OSHA comments from the January 19, 1989 Final Rule on Air Contaminants Project extracted from 54FR2332 et. seq. This rule was remanded by the U.S. Circuit Court of Appeals and the limits are not currently in force.
CAS: 108-20-3; Chemical Formula: (CH3)2CHOCH(CH3)2
OSHA’s former limit of 500 ppm (8-hour TWA) is being retained for isopropyl ether, and NIOSH (Ex. 8-47, Table N1) concurs that this limit is appropriate. The ACGIH recommends a TLV-TWA of 250 ppm and a TLV-STEL of 310 ppm for this liquid, which has a sharp, sickly sweet odor similar to that of ether.
Animal studies have shown that exposures to high concentrations of isopropyl ether cause narcosis and death (Machle, Scott, and Treon 1939/Ex. 1-348). Twenty exposures at a 1-percent vapor concentration produced intoxication and depression but no significant blood or organ weight changes. In rabbits, the minimum lethal dose has been reported to be 5 to 6.5 g/kg. The liquid is an irritant to the skin and mucous membranes and causes dermatitis on repeated exposure (Machle, Scott, and Treon 1939/Ex. 1-348).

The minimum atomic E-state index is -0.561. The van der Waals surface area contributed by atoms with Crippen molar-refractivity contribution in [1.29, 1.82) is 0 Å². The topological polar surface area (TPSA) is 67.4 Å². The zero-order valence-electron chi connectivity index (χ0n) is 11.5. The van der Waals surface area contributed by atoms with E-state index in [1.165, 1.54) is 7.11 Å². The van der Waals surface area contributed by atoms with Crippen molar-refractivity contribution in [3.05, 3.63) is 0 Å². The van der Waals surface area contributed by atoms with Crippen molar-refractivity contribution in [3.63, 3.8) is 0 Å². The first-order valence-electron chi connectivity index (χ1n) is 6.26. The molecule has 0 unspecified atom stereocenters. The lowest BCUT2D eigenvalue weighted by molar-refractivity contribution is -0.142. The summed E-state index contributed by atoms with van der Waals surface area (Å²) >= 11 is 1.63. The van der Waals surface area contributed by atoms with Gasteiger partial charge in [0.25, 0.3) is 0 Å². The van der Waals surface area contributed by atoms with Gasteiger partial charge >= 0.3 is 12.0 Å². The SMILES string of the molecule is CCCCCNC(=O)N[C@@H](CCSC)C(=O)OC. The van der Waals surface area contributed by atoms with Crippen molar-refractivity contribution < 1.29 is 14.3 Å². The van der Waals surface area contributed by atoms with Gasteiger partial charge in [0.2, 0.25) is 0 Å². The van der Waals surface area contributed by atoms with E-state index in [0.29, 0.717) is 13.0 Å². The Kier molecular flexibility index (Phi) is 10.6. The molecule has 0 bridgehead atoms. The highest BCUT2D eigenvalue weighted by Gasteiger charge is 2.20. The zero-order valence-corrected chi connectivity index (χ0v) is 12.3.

Humans exposed for 15 minutes to isopropyl ether concentrations of 300 ppm experienced no overt irritation but complained about the objectionable odor of isopropyl ether; however, eye and nose irritation did occur as a result of five-minute exposures to 800 ppm. A 15-minute exposure to 500 ppm was not reported by volunteers to be irritating (Silverman, Schulte, and First 1946/Ex. 1-142). NIOSH was the only commenter to the record on this substance.
The final rule retains OSHA’s former limit for isopropyl ether of 500 ppm as an 8-hour TWA. OSHA is retaining its former limit because the evidence suggests that, although some volunteers complained of the odor at 300 ppm, the concentration reached 800 ppm before volunteers experienced objectionable effects.